“If you don’t need emergency care, please phone Healthline on 0800 611 116 any time of the day or night and they can advise you on what to do and where to go if you do need to be seen urgently.  You can also call your usual general practice or speak to your local pharmacist for health advice.”

“There is no single condition causing the high demand, it is a range of illnesses affecting the community.

Although we are asking for your help in reducing demand, if you are really unwell we do still want to see you. I apologise to those who are having to wait and understand that this can be particularly distressing when you are unwell,” Norma Campbell says.

Due to a combination of high demand, very sick patients and a lack of staff, Moorhouse Medical and Riccarton Clinic are currently unable to see walk-in patients and are taking enrolled patients by booked appointment only for the remainder of today, Wednesday 28 September, and at Moorhouse Medical tomorrow, Thursday 29 September.

The 24 Hour Surgery is operating as normal today but is busier than usual with waits of six hours or more for patients with less urgent needs. Tomorrow and into the weekend all three urgent care facilities will be very busy and/or operating reduced services due to staffing issues.

“Our Emergency Department is also exceptionally busy and our hospital is operating over capacity.  We are taking a number of actions to free-up staff capacity, such as postponing some surgeries and rescheduling some outpatient appointments. Note, this will exclude all gastroscopy and colonoscopy procedures as well as urgent cancer surgeries.

“We apologise to everyone impacted by delays in their care, but we need to take these measures to ensure we can continue to provide emergency care,” Norma Campbell says.

“People will be contacted directly if their appointment needs to be rebooked. If you haven’t heard from us, please assume that it is going ahead. If you’re not sure, please phone the number on your appointment letter.”

There are other things you can do that will take the pressure off the system – you can:

  • Treat minor injuries yourself at home, applying an ice pack or frozen peas to a sprain for example, or clean and dress cuts and scrapes that don’t require stitches.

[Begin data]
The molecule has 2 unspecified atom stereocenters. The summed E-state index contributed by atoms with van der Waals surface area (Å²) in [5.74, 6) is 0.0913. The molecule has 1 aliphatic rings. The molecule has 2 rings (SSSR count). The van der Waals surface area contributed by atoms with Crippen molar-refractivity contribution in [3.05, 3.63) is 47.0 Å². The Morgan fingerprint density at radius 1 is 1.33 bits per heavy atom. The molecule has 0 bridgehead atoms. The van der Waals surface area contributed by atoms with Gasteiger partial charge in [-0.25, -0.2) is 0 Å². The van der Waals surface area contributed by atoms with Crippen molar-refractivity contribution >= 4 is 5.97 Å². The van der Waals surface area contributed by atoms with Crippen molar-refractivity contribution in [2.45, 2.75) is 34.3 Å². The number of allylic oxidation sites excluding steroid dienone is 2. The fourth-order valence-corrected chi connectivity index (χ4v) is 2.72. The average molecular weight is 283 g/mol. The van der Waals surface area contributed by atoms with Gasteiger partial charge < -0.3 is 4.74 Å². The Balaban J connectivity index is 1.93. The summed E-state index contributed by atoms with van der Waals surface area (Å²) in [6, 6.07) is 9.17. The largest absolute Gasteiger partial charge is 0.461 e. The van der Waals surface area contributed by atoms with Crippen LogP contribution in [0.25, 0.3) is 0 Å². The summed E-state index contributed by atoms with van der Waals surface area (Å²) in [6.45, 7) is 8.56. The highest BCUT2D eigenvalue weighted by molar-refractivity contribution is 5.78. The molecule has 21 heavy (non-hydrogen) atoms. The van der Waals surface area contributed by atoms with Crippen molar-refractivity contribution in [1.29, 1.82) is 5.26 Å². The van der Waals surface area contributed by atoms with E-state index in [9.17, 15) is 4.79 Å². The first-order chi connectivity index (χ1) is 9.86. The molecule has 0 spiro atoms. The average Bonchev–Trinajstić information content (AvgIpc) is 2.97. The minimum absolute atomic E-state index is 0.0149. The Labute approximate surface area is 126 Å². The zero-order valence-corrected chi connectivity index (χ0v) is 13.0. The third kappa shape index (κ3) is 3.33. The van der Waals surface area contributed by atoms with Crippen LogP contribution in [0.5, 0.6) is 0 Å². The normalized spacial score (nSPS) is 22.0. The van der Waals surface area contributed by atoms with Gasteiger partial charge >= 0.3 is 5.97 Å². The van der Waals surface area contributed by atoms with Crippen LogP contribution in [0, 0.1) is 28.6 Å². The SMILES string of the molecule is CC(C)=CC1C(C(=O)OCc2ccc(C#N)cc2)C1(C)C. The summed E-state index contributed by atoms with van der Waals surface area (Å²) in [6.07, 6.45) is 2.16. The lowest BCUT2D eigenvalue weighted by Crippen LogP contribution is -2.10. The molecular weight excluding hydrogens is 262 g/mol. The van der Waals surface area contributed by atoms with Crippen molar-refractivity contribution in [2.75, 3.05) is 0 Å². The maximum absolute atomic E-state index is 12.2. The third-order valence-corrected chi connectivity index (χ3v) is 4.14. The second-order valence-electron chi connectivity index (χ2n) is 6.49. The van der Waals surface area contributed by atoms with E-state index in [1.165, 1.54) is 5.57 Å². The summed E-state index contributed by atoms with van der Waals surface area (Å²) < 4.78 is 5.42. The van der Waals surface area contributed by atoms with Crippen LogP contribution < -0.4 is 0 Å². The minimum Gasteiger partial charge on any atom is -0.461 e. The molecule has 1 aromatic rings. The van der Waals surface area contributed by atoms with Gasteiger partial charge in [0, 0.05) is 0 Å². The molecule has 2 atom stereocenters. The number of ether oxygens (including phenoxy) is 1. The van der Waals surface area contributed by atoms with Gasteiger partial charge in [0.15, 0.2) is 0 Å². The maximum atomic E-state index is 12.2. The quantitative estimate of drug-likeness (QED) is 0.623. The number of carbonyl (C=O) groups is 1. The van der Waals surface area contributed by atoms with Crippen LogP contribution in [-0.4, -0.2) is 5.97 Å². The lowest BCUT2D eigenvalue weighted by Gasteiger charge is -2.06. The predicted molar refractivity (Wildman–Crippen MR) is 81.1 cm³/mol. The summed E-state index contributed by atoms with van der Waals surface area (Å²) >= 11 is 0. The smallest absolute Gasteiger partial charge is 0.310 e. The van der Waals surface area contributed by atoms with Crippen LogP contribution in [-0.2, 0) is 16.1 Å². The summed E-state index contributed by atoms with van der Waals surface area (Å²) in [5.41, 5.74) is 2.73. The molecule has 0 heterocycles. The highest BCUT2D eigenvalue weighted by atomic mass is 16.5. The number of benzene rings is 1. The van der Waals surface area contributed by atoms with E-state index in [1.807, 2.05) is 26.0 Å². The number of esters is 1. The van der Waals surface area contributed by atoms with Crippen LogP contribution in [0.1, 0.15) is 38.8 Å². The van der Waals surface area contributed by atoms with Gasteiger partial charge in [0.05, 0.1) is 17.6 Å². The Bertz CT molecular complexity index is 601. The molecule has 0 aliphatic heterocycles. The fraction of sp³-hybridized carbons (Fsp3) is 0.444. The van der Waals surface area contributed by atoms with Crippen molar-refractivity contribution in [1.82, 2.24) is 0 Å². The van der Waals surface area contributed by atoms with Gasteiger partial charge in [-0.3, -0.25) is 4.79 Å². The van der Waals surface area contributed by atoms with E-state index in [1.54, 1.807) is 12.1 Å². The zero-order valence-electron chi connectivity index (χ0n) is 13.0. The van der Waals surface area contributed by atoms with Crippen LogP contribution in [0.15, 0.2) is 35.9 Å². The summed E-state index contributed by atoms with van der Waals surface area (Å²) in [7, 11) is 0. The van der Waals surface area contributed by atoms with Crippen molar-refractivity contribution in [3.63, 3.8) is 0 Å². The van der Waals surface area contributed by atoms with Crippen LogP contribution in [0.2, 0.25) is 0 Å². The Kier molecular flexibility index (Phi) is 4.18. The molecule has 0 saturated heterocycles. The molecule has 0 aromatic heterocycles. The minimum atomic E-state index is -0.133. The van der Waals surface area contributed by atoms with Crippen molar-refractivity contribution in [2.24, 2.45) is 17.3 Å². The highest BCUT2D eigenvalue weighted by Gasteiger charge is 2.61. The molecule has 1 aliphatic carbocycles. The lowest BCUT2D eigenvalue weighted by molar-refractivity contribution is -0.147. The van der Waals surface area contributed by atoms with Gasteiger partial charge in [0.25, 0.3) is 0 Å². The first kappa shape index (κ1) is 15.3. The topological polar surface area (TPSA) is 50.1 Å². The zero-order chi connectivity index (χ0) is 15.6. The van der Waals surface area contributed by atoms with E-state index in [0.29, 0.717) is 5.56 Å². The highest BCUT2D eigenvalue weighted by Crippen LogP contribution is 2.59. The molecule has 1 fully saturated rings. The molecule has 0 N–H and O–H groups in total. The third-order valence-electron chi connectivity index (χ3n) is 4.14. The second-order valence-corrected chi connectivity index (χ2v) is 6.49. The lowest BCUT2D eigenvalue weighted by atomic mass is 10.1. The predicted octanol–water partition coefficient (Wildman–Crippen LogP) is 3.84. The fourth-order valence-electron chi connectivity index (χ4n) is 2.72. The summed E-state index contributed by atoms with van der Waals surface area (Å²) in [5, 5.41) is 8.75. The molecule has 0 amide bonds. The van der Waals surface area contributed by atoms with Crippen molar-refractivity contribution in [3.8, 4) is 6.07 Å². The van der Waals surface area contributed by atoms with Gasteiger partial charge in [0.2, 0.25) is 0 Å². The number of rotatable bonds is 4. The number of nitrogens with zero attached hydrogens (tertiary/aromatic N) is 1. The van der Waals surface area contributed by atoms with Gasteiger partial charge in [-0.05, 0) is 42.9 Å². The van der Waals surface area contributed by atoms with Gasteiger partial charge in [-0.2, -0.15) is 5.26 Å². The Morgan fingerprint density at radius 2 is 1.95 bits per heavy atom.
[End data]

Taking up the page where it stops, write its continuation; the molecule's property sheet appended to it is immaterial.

• Low-grade fevers can be reduced with over the counter medication such as paracetamol
  • Talk to your community pharmacist about issues that non-prescription medication can help with, such as less-severe pain, diarrhoea, hayfever or minor skin complaints
  • Call your GP team if you need a repeat prescription – you may be able to get one without having to make an appointment at the practice
  • For physical injuries that require physiotherapy, you don’t need a referral from a doctor – you can go directly to a physiotherapist who can handle your ACC claim too. You can search for a Physiotherapy New Zealand member by area of practice, keyword and location on physio.org.nz.

Urgent clinics, reduced hours:

Due to reduced staff capacity, Moorhouse Medical will be closed to urgent care walk-ins for the remainder of today and tomorrow, Thursday 29 Sept. GPs there will be able to see only booked patients until 6pm Monday- Friday. Moorhouse’s other services, including their fracture clinic, will be running as normal.

On Saturday and Sunday, the Moorhouse team will be able to see urgent walk-ins during the reduced hours of 8am to 2pm and on Monday until 4pm (instead of the normal 8pm).

Riccarton Clinic is seeing enrolled patients with booked appointments only today and is expected to also have reduced capacity to see urgent walk-ins tomorrow (Thursday).

The 24 Hour Surgery is operating as normal today but will have staffing issues tomorrow, 29 September.

Hours over the weekend will be updated on Friday.

ENDS

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Page last updated: 6 December 2022